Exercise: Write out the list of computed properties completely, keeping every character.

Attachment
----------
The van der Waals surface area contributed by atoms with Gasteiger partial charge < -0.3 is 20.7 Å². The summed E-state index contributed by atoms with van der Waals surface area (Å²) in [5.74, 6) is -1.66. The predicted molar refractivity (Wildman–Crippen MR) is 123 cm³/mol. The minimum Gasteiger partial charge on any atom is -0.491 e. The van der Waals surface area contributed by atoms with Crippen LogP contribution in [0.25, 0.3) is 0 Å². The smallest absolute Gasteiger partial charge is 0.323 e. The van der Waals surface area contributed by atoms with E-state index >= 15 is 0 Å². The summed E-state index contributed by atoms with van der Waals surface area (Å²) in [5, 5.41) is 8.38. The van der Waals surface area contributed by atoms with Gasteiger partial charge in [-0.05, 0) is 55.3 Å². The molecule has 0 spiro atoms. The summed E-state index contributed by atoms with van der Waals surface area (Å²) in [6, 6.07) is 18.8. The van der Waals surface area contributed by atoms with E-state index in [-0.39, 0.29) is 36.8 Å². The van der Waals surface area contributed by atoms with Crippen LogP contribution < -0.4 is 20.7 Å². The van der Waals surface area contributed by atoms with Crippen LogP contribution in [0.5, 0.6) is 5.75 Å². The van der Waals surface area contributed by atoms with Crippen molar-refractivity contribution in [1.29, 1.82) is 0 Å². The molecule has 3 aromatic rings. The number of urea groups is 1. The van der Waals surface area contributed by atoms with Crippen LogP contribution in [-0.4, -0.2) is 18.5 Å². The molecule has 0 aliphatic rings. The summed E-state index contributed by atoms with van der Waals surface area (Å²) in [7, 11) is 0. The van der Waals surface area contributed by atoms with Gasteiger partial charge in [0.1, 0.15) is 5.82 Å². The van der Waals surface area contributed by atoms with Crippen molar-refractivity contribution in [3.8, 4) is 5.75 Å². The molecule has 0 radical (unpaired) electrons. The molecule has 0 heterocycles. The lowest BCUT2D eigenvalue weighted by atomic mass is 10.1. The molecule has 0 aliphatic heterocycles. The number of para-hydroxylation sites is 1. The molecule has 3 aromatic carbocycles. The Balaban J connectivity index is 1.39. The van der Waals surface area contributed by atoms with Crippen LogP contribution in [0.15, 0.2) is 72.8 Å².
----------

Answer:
The van der Waals surface area contributed by atoms with Gasteiger partial charge < -0.3 is 20.7 Å². The summed E-state index contributed by atoms with van der Waals surface area (Å²) in [5.74, 6) is -1.66. The predicted molar refractivity (Wildman–Crippen MR) is 123 cm³/mol. The minimum Gasteiger partial charge on any atom is -0.491 e. The van der Waals surface area contributed by atoms with Crippen LogP contribution in [0.25, 0.3) is 0 Å². The smallest absolute Gasteiger partial charge is 0.323 e. The van der Waals surface area contributed by atoms with E-state index >= 15 is 0 Å². The summed E-state index contributed by atoms with van der Waals surface area (Å²) in [5, 5.41) is 8.38. The van der Waals surface area contributed by atoms with Gasteiger partial charge in [-0.05, 0) is 55.3 Å². The molecule has 0 spiro atoms. The summed E-state index contributed by atoms with van der Waals surface area (Å²) in [6, 6.07) is 18.8. The van der Waals surface area contributed by atoms with E-state index in [-0.39, 0.29) is 36.8 Å². The van der Waals surface area contributed by atoms with Crippen LogP contribution < -0.4 is 20.7 Å². The van der Waals surface area contributed by atoms with Crippen LogP contribution in [0.5, 0.6) is 5.75 Å². The van der Waals surface area contributed by atoms with Crippen molar-refractivity contribution in [1.29, 1.82) is 0 Å². The molecule has 3 aromatic rings. The number of urea groups is 1. The van der Waals surface area contributed by atoms with Crippen LogP contribution in [-0.4, -0.2) is 18.5 Å². The molecule has 0 aliphatic rings. The summed E-state index contributed by atoms with van der Waals surface area (Å²) in [7, 11) is 0. The van der Waals surface area contributed by atoms with Gasteiger partial charge in [0.1, 0.15) is 5.82 Å². The van der Waals surface area contributed by atoms with Crippen molar-refractivity contribution in [3.8, 4) is 5.75 Å². The molecule has 0 radical (unpaired) electrons. The molecule has 0 heterocycles. The lowest BCUT2D eigenvalue weighted by atomic mass is 10.1. The molecule has 0 aliphatic heterocycles. The number of para-hydroxylation sites is 1. The molecule has 3 aromatic carbocycles. The Balaban J connectivity index is 1.39. The van der Waals surface area contributed by atoms with Crippen LogP contribution in [0.15, 0.2) is 72.8 Å².